Six years after the publication of The Sincere Café, I've come to believe that the smartest thing I did with my book was to preface it with an epigraph I swiped from Chekhov, from his story, "About Love": It looked as though he wanted to tell some story. People who lead a solitary existence always have something in their hearts which they are eager to talk about.
As is the case with all writers, my work is best left to readers to arrive at their own conclusions and opinions about what it all means and how well or poorly it's crafted. When I read, I get caught up in the lives of the people in stories and novels. I fear for them, and I just know they're going to do something scary, stupid, and inevitable, and I root for them, and wish them the best.
So, I will tell you about myself, as if I were a fictional character, and it's necessary to know what she's been up to so that we can understand the appalling and exhilarating circumstances that brought her to the place where our story begins.
She has a cat, and she used the cat in a story that will serve as the title for a second book of stories-The Little Gentleman. The collection is a work-in-progress, and its title story involves the mysterious appearance of a golden cat on a woman's doorstep one day. Other stories in the collection involve mostly gay characters who mysteriously fall in and out of love with people and with houses, and who are given to little courtesies and big hopes.
Most mysterious of all, though, is the fact of a novel-Cold River City-which began as a story about the Adirondacks in the early 1960s, at the time of the construction of intercontinental ballistic missile bases. The novel is a fatty-over three hundred pages-and bursting with stuff about real events and mythical happenings. The title comes from the fabricated name the Adirondack Hermit (a real personage) gave to his various dwellings in the woods. The novel is about the stories we want to be true.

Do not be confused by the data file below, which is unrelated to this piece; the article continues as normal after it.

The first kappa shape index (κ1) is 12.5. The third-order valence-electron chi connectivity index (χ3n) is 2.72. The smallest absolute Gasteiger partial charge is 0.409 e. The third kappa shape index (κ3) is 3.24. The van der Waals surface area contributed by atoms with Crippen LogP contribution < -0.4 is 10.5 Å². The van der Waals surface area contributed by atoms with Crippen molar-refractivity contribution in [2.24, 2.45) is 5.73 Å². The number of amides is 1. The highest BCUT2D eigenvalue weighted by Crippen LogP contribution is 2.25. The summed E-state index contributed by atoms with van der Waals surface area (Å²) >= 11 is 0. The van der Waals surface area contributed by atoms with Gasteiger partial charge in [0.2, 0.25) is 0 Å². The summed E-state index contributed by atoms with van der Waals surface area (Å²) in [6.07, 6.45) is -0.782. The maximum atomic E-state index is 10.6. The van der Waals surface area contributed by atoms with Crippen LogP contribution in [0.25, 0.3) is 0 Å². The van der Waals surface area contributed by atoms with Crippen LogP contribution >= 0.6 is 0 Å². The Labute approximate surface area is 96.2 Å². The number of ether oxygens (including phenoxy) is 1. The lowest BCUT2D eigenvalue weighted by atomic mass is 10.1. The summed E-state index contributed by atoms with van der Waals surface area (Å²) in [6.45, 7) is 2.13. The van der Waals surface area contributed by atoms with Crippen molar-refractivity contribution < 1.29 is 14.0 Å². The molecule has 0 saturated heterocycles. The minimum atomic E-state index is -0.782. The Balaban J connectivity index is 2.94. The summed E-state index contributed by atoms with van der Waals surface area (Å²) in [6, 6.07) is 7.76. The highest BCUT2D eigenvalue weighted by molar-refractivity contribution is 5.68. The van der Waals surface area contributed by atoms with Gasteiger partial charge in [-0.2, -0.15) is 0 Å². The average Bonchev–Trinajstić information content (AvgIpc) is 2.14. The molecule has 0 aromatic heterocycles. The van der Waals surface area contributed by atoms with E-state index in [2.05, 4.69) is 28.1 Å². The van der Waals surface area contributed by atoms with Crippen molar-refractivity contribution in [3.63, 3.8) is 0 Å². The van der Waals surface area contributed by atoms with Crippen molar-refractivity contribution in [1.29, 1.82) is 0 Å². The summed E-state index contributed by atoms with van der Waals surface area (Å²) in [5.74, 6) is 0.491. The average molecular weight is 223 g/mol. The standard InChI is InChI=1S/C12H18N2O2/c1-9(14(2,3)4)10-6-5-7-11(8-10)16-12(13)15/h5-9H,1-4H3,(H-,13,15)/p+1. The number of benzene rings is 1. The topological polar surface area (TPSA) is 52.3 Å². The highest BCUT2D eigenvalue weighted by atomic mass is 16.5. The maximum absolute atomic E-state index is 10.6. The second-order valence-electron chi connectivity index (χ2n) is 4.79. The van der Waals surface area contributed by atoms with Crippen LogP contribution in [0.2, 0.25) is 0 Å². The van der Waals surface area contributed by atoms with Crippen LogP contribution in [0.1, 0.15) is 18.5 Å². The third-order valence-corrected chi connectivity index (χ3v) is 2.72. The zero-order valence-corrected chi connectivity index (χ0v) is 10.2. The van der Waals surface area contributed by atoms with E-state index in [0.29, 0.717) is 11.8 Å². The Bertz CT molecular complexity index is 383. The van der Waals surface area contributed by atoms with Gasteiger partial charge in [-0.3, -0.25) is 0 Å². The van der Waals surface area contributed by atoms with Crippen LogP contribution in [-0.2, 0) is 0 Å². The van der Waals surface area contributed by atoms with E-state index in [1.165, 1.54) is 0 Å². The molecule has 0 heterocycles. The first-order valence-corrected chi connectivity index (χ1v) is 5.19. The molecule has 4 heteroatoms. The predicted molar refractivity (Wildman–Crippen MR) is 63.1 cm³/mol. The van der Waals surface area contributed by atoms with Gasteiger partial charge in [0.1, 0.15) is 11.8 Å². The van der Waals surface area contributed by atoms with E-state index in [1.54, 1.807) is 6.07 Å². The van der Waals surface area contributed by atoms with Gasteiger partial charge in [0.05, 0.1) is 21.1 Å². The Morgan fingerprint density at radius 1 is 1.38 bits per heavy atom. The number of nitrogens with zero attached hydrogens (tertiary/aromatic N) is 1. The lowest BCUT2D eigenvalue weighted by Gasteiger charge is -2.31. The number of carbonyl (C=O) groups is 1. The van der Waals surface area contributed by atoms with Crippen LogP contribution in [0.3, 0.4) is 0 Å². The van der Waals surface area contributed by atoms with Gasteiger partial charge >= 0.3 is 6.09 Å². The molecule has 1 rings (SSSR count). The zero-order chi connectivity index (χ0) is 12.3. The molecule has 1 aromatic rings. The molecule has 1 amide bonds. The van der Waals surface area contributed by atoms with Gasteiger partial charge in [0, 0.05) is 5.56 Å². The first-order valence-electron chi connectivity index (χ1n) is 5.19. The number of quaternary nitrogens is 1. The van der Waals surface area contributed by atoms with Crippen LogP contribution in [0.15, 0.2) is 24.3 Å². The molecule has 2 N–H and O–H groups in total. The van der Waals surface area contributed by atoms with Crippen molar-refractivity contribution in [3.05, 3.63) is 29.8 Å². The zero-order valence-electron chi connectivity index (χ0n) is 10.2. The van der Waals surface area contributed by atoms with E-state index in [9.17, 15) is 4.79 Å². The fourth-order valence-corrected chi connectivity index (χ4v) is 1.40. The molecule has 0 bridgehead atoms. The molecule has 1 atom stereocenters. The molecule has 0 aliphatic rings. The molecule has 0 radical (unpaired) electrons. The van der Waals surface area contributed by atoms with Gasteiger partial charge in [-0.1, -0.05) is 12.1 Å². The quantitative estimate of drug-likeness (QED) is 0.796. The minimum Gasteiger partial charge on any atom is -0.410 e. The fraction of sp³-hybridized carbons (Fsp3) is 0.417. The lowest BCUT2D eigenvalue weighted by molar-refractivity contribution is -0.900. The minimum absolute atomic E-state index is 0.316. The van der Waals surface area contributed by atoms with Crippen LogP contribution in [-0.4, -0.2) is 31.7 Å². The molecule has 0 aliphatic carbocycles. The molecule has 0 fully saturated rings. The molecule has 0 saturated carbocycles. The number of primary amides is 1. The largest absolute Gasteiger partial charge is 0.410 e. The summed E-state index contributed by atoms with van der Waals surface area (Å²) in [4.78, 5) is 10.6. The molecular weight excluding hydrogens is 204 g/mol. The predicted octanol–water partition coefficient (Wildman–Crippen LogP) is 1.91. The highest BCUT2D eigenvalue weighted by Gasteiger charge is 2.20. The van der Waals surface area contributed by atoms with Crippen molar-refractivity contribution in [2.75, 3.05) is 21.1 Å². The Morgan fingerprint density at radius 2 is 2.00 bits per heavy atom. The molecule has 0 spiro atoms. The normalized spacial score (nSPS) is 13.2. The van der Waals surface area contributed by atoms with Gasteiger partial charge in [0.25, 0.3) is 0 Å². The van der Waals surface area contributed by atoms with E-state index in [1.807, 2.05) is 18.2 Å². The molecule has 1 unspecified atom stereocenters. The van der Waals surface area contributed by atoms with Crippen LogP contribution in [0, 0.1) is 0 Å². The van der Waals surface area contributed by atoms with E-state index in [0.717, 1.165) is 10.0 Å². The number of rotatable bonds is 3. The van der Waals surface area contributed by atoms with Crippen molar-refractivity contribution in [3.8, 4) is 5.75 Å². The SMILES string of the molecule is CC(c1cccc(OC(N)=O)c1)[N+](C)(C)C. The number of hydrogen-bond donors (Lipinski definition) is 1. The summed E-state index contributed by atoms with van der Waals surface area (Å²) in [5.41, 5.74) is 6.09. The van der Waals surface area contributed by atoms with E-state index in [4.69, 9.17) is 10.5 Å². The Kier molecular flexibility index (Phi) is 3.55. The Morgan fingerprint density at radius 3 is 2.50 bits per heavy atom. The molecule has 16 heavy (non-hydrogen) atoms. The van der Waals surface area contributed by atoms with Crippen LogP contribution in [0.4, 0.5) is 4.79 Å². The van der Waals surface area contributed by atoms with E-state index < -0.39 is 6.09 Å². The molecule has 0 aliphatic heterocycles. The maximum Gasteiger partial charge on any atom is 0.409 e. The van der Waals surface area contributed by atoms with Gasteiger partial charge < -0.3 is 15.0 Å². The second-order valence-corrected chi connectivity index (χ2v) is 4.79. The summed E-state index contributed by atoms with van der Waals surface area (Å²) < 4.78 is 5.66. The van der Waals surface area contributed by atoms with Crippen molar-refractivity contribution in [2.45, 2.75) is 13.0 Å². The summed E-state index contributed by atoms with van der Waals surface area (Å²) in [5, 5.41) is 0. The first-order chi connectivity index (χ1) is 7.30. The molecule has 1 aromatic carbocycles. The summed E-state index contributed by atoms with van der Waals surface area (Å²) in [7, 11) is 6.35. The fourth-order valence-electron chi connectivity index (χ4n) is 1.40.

Fact: The author of this novel and of The Little Gentleman and The Sincere Café is ready for assisted-care living. She has been a teacher and a traveler. She went to Spain to take advantage of a writing residency at Fundacion Valparaiso, and she taught and lived in Wales, and went to Scotland for a writing fellowship at Hawthornden Castle International Retreat for Writers. The Provincetown Fine Arts Center awarded her the Senior Fellowship in Literature, one of the benefits of old age, along with getting senior discounts at movies. In the UK such things are called concessions. "Will you be needing a concession?" she was asked when she attended her first movie in Wales. "You bet," she said.
So, our character traveled and wrote some stories and a novel, the stories landing berths in The New England Review, phoebe, Fourteen Hills, The Bellingham Review, and Georgia State Review.
She's wonderfully homebound now, thinking of epitaphs for her life, and epigraphs for her work, and not being able to separate the two, she chooses: "She Meant Well," or "Is That All There Is?" or something she always liked, something Eudora Welty said, "All Serious Daring Begins From Within."
For more information about Leslee Becker, look her up Colorado State University's website: http://www.colostate.edu/Depts/English/faculty/becker.htm